KOKOMO, Ind. — The moon, Venus, and Mars will be the stars of the show at the first Indiana University Kokomo Observatory open house of 2017, from 7 to 9 p.m. Sunday, January 8.
Patrick Motl, associate professor of physics, will begin the open house with highlights from the 229th meeting of the American Astronomical Society, which ends January 7 in Grapevine, Texas.
In addition to the moon and planets, winter highlights such as the crab nebula in Taurus, and the great nebula in Orion, also called M42, will be observable, weather permitting.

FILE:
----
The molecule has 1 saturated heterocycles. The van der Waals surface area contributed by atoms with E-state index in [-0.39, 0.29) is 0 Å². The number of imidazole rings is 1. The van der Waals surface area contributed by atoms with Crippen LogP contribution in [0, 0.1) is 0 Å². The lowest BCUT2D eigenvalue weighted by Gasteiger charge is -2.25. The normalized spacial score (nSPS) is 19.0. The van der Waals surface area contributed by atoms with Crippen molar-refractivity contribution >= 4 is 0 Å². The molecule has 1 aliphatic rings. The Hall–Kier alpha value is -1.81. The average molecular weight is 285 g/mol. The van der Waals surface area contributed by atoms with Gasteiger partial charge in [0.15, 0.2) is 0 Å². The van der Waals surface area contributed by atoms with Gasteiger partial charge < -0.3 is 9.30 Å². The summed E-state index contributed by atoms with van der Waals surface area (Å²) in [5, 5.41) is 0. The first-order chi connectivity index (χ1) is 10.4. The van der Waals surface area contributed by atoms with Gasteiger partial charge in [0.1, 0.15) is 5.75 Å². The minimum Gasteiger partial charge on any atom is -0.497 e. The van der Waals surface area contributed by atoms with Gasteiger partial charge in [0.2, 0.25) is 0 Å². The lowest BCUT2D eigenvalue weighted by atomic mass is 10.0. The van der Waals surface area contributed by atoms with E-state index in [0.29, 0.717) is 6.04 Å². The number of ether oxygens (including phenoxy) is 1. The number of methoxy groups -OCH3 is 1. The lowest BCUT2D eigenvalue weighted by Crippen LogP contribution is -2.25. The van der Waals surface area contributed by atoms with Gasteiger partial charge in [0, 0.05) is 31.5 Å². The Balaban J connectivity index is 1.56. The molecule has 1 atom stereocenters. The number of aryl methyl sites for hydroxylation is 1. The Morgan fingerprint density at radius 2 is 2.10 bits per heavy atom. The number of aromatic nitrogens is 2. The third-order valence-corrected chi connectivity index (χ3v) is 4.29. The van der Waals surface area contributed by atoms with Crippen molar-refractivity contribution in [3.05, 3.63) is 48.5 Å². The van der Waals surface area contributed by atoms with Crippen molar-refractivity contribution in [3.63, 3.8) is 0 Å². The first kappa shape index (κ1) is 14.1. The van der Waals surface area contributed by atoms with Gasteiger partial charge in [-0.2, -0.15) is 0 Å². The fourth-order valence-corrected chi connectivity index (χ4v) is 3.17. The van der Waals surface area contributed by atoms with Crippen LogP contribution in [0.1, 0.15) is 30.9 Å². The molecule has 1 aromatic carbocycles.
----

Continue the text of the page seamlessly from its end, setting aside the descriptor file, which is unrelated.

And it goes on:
“M42 is a relatively nearby star forming region and is widely regarded as the best telescope target outside our solar system that is visible from the northern hemisphere,” said Motl.
The Observatory’s telescopes are a six-inch Takahashi refracting telescope and a 16-inch Meade reflecting telescope mounted together. The Takahashi provides exceptionally sharp images of planets, while the Meade allows viewers to see fainter objects in the sky, due to its larger light collecting area.
The open house, which ends at 9 p.m., is free and open to the public in the Observatory, 105 E. Rebecca Lane. Free parking is available on campus.
Indiana University Kokomo serves north central Indiana.